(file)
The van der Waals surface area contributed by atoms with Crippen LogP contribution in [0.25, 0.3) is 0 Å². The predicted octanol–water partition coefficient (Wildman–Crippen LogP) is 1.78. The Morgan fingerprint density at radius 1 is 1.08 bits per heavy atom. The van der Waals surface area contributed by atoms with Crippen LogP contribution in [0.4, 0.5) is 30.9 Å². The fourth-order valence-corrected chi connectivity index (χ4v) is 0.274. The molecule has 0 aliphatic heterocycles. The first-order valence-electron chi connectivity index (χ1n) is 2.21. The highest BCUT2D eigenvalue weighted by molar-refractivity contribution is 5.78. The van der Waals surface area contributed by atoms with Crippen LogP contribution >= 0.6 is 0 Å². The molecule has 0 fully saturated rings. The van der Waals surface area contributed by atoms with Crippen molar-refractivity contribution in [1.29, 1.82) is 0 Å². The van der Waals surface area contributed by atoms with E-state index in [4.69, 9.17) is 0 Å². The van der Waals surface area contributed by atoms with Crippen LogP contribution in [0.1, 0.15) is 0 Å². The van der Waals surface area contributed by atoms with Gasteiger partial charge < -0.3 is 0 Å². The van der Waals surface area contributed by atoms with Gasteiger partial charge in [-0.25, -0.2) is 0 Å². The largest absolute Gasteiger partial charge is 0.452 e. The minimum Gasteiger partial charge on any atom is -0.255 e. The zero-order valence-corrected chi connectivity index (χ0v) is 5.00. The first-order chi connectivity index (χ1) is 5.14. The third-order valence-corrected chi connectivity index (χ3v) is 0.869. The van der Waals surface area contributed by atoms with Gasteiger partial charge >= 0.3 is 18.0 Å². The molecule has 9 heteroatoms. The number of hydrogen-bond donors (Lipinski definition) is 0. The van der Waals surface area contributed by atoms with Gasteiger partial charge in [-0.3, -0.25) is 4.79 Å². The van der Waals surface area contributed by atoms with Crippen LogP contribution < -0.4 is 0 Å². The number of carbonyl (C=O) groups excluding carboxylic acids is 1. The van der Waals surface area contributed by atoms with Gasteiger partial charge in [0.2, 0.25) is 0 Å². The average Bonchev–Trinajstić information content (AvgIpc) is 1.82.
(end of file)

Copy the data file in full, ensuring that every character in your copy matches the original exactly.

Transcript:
The van der Waals surface area contributed by atoms with Crippen LogP contribution in [0.25, 0.3) is 0 Å². The predicted octanol–water partition coefficient (Wildman–Crippen LogP) is 1.78. The Morgan fingerprint density at radius 1 is 1.08 bits per heavy atom. The van der Waals surface area contributed by atoms with Crippen LogP contribution in [0.4, 0.5) is 30.9 Å². The fourth-order valence-corrected chi connectivity index (χ4v) is 0.274. The molecule has 0 aliphatic heterocycles. The first-order valence-electron chi connectivity index (χ1n) is 2.21. The highest BCUT2D eigenvalue weighted by molar-refractivity contribution is 5.78. The van der Waals surface area contributed by atoms with Crippen LogP contribution >= 0.6 is 0 Å². The molecule has 0 fully saturated rings. The van der Waals surface area contributed by atoms with Crippen molar-refractivity contribution in [1.29, 1.82) is 0 Å². The van der Waals surface area contributed by atoms with E-state index in [4.69, 9.17) is 0 Å². The van der Waals surface area contributed by atoms with Crippen LogP contribution in [0.1, 0.15) is 0 Å². The van der Waals surface area contributed by atoms with Gasteiger partial charge < -0.3 is 0 Å². The van der Waals surface area contributed by atoms with Gasteiger partial charge in [-0.25, -0.2) is 0 Å². The largest absolute Gasteiger partial charge is 0.452 e. The minimum Gasteiger partial charge on any atom is -0.255 e. The zero-order valence-corrected chi connectivity index (χ0v) is 5.00. The first-order chi connectivity index (χ1) is 5.14. The third-order valence-corrected chi connectivity index (χ3v) is 0.869. The van der Waals surface area contributed by atoms with Gasteiger partial charge >= 0.3 is 18.0 Å². The molecule has 9 heteroatoms. The number of hydrogen-bond donors (Lipinski definition) is 0. The van der Waals surface area contributed by atoms with Gasteiger partial charge in [-0.3, -0.25) is 4.79 Å². The van der Waals surface area contributed by atoms with Crippen LogP contribution < -0.4 is 0 Å². The number of carbonyl (C=O) groups excluding carboxylic acids is 1. The van der Waals surface area contributed by atoms with Gasteiger partial charge in [0.2, 0.25) is 0 Å². The average Bonchev–Trinajstić information content (AvgIpc) is 1.82.